From her magical, secluded home in Mount Washington, Andria Crescioni handmakes her leather jewelry line under her last name. Up narrow stone stairs surrounded by wild flowers and right past her lily pond, the balcony overlooks neighboring mountains and valleys, accompanied by the soothing sound of wind and occasional chicken cackles. She finds inspiration in nature around her and allows her intensive education from a diverse group of master craftsmen to guide her brand's motto. Teachers from Parsons, Peruvian leatherworker colleagues, and her father and long-time collaborator have helped set the foundation for Crescioni's endless possibilities. As she gets ready to launch her second collection (Fall 2014), Andria Crescioni is happy to be back in her hometown Los Angeles.
Thanks! I guess it wasn't hard finding it...
While studying at Parsons I became interested in traditional craft and ways of modernizing it. I was doing batik dyeing on silks and trying to figure out a method that would work for me. I was doing hand weaving with leather also, which was really interesting. I realized I really enjoyed the process of handcrafting goods and learning through trial and error.
I do, they're at my parent's house actually.
I got to work with people in the fashion industry that otherwise I wouldn’t have met. One of my teachers taught zero waste pattern making and told us about the Awamaki Lab Project. I thought that would be something really interesting to do after school, so I applied and did this designer's residency in Peru that promoted traditional weaving in the Sacred Valley. I started working there in the fall of 2011 doing mainly design development and production.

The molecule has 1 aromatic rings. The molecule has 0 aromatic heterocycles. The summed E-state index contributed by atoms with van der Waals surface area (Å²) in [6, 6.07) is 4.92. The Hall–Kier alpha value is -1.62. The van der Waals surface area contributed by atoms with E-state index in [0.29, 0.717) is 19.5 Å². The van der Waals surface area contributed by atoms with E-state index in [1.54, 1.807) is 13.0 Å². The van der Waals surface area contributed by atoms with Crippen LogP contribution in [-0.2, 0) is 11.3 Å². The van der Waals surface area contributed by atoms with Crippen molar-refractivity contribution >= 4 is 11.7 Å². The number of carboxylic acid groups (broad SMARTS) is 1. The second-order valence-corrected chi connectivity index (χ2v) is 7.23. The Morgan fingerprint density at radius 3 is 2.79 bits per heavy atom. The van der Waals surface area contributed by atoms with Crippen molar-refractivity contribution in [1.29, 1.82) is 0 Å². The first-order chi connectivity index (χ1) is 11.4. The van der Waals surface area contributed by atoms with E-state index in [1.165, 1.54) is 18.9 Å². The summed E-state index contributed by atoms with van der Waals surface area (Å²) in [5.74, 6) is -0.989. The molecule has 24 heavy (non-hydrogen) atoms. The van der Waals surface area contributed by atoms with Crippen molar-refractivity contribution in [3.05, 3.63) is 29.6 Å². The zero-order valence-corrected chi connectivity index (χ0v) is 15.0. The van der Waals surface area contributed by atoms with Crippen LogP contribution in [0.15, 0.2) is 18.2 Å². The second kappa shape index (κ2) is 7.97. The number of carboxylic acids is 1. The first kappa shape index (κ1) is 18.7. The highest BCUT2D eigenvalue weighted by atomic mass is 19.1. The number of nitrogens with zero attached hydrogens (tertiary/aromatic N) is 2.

Yes! I was experimenting with leather jewelry and handwoven fabrics while in Peru.
It's inspired by Peruvian techniques, because while I was down there I learned a lot of leather working, which is what I am doing now. Then also I am really interested in African handmade talisman pieces and things like that. So it's a mixture of different things.
Well, in my senior year at Parsons I apprenticed with accessories designer Jason Ross. We were making samples and doing production for Donna Karan and Urban Zen at the time. I got really interested in what he was doing and that inspired me in terms of design. I learned the process of making leather goods at his studio, everything from cutting and dyeing to hand stitching, working with leather, mallets, and hammers.It allowed me to express myself in a more primitive, immediate way. Something that apparel design did not.
We kind of learned together actually. He is like a craftsman in his own right and I grew up always making things with him. He helped me create the jewelry element of my thesis at Parsons. I would send him drawings and little patterns, and since he was in LA and I was in NY, we would spend the majority of our partnership chatting on the phone. It was very effortless, we really enjoyed working together. So when I moved back here to LA, which was almost 2 years ago, and knew I wanted to start a leather goods line, I knew it would be a good opportunity to collaborate with him, so we both sort of started experimenting with the brass pieces.
It's really fun. He lives in the Valley, so I go there one to two times a week when I'm doing production.
Carlos. My dad's last name, Crescioni, is Italian, but he is Puerto Rican. It's an ancestral name from Corsica.